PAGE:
Blue-sky thinking: Terry Smith runs Fundsmith from Mauritius
At 65, he is already eligible for a State pension and, like most people of a similar age, he could be putting his feet up, enjoying the fortune he has amassed from a lifetime spent in the City. But that is not the way Terry Smith, founder of asset manager Fundsmith, goes about things.
Like the legendary stock picker Warren Buffett, who is still investing in his late 80s, maverick Smith, the son of an East London lorry driver, has no intention of pursuing the quiet life. He is addicted to making money for investors and his small team.
The only concession he has made in his frantic working life is that he now runs Fundsmith from offices on the sun-kissed island of Mauritius, some 6,000 miles away in the Indian Ocean. Flip-flops, running shoes – and not a pair of slippers in sight.
Rather than dubbing him the ‘Maverick of the City’ on account of the frequent spats he has had with previous employers – Barclays and UBS Phillips & Drew – he is now known as the ‘Maverick of Mauritius’. Unique, outspoken, demanding of himself and colleagues, and fit as a Mauritian flying fox.
In eight years, his investment management operation has amassed assets of £18 billion. Through the fees from the funds he runs, he has built an investment operation spanning three continents (from the UK, United States and Africa). The main investment fund, Fundsmith Equity, has won a stream of accolades for its sustained outperformance against most rivals.
Smith now runs Fundsmith from offices on the sun-kissed island of Mauritius, some 6,000 miles away in the Indian Ocean. Flip-flops, running shoes – and not a pair of slippers in sight
Anyone investing £10,000 in the fund’s launch at the start of November 2010 would now be sitting on an investment worth £40,240. The same investment in a fund tracking the FTSE All Share Index would have generated a pot worth less than half that.
There is nothing complex about the investment process – a portfolio of 27 blue-chip global stocks that have been meticulously researched and which Smith is confident he can hold long term because of their quality and ability to deliver earnings growth.
But Smith is not content to sit in his magnificent Mauritius home, gloat and quietly drink the local rum. He is now busy overseeing the launch of the company’s latest fund, an investment trust that will invest in a mix of small and medium-sized global companies.
Bar a global stock market meltdown, it is likely that Smithson – yes, correct, son of Fundsmith – will attract the £250 million it is looking for from the City’s smitten wealth managers, high net worth individuals and family investment offices.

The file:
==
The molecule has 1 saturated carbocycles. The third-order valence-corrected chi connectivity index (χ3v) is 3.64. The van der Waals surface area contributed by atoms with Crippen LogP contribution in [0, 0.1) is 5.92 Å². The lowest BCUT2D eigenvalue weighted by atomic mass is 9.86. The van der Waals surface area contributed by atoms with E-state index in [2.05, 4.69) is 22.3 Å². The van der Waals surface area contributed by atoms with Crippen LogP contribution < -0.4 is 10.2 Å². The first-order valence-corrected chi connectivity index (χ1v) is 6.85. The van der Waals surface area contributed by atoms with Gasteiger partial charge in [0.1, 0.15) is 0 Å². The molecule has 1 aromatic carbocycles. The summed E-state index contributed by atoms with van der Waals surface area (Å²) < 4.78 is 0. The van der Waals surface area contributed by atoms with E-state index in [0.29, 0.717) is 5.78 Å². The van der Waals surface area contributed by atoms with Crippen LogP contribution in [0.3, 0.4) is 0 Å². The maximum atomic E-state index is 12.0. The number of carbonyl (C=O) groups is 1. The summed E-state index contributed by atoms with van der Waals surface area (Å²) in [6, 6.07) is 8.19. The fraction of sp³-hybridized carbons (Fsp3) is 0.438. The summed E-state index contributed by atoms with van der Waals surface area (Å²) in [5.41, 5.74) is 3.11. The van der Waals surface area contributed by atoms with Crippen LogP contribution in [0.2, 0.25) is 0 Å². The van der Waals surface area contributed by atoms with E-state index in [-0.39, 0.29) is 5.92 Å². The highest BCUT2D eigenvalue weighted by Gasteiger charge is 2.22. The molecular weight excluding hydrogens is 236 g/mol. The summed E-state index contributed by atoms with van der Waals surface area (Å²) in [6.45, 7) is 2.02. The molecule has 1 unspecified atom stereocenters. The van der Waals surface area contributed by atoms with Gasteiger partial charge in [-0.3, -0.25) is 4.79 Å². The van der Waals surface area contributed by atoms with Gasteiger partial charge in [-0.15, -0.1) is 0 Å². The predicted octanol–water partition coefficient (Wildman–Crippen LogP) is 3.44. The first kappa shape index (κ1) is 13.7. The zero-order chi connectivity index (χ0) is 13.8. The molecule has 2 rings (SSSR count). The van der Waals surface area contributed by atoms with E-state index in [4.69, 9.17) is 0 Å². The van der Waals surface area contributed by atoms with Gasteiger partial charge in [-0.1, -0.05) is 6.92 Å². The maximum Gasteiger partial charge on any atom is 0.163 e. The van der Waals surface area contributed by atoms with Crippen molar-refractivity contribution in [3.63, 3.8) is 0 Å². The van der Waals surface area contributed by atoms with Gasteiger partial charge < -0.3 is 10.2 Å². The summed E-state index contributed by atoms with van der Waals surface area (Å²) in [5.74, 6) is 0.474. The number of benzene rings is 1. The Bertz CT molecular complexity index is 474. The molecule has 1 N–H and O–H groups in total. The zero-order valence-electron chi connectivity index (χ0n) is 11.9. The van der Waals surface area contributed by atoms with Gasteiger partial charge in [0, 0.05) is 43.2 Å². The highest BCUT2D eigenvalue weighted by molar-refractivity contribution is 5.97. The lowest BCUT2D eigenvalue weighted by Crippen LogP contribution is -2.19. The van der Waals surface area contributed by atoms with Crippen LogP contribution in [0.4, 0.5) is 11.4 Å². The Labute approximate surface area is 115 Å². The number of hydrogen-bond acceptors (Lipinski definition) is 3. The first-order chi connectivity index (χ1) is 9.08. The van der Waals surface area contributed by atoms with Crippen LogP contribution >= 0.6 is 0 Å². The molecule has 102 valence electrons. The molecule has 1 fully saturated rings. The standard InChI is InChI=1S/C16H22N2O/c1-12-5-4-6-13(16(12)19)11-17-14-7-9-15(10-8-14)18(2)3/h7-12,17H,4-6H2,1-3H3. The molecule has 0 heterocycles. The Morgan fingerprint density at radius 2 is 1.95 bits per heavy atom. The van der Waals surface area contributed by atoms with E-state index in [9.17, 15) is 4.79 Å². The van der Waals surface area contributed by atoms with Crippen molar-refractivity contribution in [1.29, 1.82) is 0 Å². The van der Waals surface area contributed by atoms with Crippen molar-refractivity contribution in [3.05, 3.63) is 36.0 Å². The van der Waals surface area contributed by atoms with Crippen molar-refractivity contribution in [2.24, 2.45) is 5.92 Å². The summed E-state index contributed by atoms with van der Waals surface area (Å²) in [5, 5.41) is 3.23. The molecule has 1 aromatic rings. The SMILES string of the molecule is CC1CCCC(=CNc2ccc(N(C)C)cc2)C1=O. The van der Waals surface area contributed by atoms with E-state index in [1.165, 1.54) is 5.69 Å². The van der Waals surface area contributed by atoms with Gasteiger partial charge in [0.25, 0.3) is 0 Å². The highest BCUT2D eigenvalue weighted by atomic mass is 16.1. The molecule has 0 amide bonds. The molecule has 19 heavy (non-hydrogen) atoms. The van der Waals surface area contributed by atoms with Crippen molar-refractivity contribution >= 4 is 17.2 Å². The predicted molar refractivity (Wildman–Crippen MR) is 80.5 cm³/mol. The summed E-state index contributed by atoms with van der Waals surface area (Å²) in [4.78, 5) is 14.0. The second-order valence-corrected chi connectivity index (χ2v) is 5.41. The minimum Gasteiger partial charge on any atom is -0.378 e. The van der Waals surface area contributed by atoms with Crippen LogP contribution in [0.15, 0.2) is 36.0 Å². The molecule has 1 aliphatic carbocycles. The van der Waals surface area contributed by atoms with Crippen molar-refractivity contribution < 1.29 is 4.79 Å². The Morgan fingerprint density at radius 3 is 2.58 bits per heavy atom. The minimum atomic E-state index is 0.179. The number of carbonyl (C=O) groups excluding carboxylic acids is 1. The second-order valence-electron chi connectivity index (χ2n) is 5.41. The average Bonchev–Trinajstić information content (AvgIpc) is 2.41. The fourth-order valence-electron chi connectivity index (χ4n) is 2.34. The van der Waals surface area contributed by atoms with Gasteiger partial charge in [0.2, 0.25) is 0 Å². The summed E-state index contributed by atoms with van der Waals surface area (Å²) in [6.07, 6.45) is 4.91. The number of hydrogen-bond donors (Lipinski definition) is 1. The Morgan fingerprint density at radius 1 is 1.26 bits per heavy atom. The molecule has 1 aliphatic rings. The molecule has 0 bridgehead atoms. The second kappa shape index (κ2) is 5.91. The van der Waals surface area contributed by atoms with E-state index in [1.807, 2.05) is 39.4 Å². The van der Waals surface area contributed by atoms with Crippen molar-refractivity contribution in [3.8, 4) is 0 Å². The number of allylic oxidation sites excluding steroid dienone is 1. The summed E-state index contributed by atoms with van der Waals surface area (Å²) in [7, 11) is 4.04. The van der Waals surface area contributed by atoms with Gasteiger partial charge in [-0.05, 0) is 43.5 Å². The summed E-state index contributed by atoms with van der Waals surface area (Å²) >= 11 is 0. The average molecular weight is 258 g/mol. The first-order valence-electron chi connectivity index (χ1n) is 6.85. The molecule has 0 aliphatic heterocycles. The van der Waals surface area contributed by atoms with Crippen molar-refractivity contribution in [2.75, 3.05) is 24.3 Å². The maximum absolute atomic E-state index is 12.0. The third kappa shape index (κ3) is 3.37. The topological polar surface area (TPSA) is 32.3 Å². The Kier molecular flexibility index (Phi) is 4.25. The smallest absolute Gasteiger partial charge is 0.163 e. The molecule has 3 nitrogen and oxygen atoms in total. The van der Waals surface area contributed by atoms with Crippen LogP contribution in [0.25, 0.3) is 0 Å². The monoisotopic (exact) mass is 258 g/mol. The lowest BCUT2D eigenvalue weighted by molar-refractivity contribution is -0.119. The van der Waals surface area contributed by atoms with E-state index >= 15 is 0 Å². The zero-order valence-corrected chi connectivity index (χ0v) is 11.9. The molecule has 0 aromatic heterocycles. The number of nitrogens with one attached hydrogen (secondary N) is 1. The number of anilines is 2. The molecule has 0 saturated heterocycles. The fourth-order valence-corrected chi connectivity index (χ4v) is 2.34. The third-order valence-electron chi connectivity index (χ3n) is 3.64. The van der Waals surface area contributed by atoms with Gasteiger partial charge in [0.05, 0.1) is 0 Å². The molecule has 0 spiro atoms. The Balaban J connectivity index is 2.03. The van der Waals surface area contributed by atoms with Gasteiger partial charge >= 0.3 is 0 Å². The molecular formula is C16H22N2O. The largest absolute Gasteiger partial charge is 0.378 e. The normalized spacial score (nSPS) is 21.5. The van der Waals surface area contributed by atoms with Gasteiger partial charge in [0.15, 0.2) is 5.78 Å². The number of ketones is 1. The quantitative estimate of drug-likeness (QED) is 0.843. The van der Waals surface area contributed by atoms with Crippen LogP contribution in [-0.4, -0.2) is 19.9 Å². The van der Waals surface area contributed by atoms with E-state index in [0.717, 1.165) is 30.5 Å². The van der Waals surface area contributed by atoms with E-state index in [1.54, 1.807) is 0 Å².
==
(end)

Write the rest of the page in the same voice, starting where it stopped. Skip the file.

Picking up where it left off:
Smith is something of a recluse, rarely engaging with the media – or the companies he invests in – but he has agreed to speak to The Mail on Sunday from Mauritius in his first interview since unveiling his new fund last week.
‘It’s very pleasant,’ remarks Smith when I ask what the weather is like in Mauritius over a crackling phone line. ‘My digital thermometer is telling me it is 27.6 degrees centigrade outside. Yes, it rained earlier and there are a few clouds around, but there is plenty of blue sky up there.’
Smith loves flying a helicopter, although these days he does not have time to indulge this passion
He tells me that he will shortly be participating in some Thai boxing and dragging a rubber tyre behind him as he runs on the island’s golden sands. No gain without pain.
Apart from the good life, there are sound business reasons for Smith living in Mauritius. Fundsmith opened an office on the island when it launched an emerging markets trust in summer 2014 – the logic being that the time zone Mauritius sits in means that the small management team is closer to Asian equities and their trading hours.
Life and times of city legend Terry Smith, 65
Lives: Mauritius (regular visits to London).
Marital status: Has a partner (but prickly when questioned about revealing further details). Two daughters.
Day in the life: A bit of Thai boxing sparring with a special passion for Muay Thai, a vicious form of fighting. A run with the obligatory tyre tied behind him on a Mauritian beach. And, of course, plenty of reading (company research reports), conversations and email exchanges with staff in London and Connecticut, New England.
Hates: Golf – which is a shame given that Mauritius, is known for being a haven of excellent courses.
Loves: Flying a helicopter, although these days he does not have time to indulge this passion.
Rock of his working life: Julian Robins, head of research at Fundsmith. Smith’s backstop.